OCP lays out plan - to be developed by end of 2012 and implemented in 2013 - to build better capacity within ICCN.
OCTOBER 5 // PROGRESS REPORT
ICCN reports they are in control of 70% of the Reserve.
Local government officials, police and FARDC troops shut down trade routes for bushmeat and ivory from the northeast sector of the Reserve, forcing poachers to abandon the area.
AUGUST 13 // MORGAN HITS AGAIN
Morgan and his men attack the village of Badengaido. Later in the day they loot a coach bus, and take 15 hostages. Morgan is wounded in the army's counter-attack, but manages to escape.
Paul "Morgan" Sadala
AUGUST 4 // MORGAN CAPTURED ... MORGAN ESCAPES
Morgan and 18 of his men are captured by the rival Jean Luc Mai Mai group, when they venture into North Kivu province. Taking advantage of a lag in response by the Congolese army, Morgan pays off his captors and escapes during the night.
JULY 22 // SUSPECTED MILITARY COLLUSION
Officials in Kinshasa launch investigation into military chain of command and the relationship between the Congolese army and rebel poachers.
JULY 14 // ASSESSMENT; PLAN TO REBUILD
John Lukas and Rosmarie Ruf meet with ICCN and OCP staff in Beni to formulate a plan to reestablish security and rebuild the Station and ICCN HQ.
The Epulu Station medical clinic reopens. Food rations are provided to OCP and ICCN staff and their families.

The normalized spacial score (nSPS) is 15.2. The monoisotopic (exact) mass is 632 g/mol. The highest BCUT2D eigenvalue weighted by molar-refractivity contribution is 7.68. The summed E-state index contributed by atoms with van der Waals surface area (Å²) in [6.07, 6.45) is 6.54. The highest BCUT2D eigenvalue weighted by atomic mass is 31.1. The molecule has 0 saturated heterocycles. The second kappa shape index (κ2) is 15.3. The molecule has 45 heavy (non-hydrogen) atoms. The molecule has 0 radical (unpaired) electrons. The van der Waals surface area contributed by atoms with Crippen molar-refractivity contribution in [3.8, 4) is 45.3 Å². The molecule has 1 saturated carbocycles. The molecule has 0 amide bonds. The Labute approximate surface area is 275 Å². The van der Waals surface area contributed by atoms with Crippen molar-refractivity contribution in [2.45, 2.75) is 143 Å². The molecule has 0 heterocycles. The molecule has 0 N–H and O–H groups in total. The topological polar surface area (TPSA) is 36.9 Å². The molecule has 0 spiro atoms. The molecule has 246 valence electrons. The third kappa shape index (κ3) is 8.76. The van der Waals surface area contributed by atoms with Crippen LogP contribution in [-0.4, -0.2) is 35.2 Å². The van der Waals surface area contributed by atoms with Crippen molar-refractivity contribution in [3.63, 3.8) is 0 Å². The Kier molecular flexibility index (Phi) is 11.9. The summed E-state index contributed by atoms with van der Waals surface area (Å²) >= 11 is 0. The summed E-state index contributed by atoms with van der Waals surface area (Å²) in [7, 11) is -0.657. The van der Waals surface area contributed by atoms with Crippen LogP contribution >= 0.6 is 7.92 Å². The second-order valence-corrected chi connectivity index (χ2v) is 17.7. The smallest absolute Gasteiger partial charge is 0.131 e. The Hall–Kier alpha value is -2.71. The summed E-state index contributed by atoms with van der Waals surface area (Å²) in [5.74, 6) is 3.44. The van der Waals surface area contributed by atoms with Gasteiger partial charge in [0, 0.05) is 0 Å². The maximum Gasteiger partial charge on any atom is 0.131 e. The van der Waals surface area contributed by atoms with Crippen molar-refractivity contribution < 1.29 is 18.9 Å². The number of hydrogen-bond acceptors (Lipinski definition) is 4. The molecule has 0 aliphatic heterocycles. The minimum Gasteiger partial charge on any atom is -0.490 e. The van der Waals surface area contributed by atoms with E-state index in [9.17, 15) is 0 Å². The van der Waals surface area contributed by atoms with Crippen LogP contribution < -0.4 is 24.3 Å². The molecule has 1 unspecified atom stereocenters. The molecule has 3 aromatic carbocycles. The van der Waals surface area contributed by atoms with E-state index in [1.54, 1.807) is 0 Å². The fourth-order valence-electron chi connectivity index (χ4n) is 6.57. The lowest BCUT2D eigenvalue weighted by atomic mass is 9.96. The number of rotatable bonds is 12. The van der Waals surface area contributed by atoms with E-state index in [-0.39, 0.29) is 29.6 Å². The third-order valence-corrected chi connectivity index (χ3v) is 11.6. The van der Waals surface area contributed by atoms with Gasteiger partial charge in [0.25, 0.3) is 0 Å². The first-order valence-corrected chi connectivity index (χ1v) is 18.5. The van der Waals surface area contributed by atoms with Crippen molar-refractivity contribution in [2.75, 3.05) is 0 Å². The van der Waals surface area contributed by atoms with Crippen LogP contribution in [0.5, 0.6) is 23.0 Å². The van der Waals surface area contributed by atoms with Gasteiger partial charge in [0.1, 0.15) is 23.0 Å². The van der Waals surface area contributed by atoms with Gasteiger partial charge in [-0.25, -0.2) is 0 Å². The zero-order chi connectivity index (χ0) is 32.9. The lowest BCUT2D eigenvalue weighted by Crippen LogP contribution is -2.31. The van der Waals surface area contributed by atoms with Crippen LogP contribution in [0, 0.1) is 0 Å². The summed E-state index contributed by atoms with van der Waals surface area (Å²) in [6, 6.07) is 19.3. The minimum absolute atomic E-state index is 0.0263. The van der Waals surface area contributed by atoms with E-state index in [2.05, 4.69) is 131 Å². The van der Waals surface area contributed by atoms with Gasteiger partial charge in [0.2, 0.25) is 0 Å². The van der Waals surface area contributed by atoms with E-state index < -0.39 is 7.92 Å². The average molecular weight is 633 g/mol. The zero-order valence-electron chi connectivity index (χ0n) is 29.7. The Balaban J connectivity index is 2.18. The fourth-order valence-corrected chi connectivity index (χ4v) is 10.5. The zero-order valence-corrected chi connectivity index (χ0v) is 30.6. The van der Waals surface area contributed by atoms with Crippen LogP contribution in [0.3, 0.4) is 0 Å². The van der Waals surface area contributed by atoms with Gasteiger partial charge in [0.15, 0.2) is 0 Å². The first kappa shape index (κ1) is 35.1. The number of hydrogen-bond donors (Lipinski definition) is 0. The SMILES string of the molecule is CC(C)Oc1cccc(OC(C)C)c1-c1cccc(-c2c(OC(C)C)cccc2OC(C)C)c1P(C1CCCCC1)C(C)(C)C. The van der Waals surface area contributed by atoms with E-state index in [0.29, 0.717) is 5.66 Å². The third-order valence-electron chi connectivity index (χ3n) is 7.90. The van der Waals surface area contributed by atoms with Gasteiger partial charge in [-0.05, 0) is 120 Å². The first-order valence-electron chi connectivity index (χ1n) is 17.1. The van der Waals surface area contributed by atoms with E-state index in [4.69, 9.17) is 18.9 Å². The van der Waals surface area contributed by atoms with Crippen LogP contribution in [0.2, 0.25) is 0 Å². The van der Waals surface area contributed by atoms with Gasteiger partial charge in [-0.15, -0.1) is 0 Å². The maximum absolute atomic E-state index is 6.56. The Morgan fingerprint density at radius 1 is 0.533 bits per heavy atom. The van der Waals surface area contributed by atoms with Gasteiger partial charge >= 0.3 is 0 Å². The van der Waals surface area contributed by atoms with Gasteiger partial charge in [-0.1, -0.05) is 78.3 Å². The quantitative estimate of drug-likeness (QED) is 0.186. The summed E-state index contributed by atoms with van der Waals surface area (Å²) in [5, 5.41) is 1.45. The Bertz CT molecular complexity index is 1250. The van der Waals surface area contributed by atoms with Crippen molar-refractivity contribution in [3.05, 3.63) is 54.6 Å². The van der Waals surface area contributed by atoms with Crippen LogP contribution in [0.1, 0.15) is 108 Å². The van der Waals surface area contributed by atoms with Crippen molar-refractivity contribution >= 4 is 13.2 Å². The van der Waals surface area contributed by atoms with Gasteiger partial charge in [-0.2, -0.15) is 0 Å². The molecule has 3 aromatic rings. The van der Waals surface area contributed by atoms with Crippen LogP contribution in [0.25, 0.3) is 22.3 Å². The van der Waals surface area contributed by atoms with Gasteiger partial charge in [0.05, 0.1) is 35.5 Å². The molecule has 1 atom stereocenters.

JULY 1 // HOSTAGES RELEASED
Morgan releases 45 hostages. Eleven remain captive.
JUNE 24, 2012 // THE ATTACK
The attack unfolds at 5 am. An hour-long firefight leaves ICCN rangers and several villagers dead. Over 50 hostages taken. At 10 am, the attackers slaughter the 14 okapi at the Station.
September 15 // CITES LISTS OKAPI
The Convention on International Trade in Endangered Species of Wild Fauna and Flora, an international agreement to ensure that trade in wild animals and plants does not threaten their survival, lists okapi as a threatened species.
JANUARY 15 // kinshasa redoubles efforts AFTER NEW ATTACK
Following an attack by Morgan on the village of Zunguluka, January 5, that kills one ICCN ranger, Kamango Ntambwe, and leaves a number of FARDC and Mai Mai dead or injured, Congolese officials step up efforts to apprehend the poacher and his rebel gang. While OCP helps assist Ntambwe's family and coordinates relief for Zunguluka and other communities impacted, the military chief of staff remains in Mambasa to coordinate FARDC operations.
Feb 27 // OCP AND CLUB PENGUIN DISTRIBUTE SCHOOL SUPPLIES
Throughout January and February, Morgan and his men stage a series of attacks on villages throughout the Reserve and eastern Congo that leave several dead and take over a dozen hostage. Despite the dangers, OCP and peer organizations continue efforts to bring stability to the Reserve, including the distribution of supplies to more than 100 schools. The government, in the meantime, receives a pledge from UNESCO to undertake another joint operation to neutralize the rebels.
JUN 10 // PROGRESS AT EPULU STATION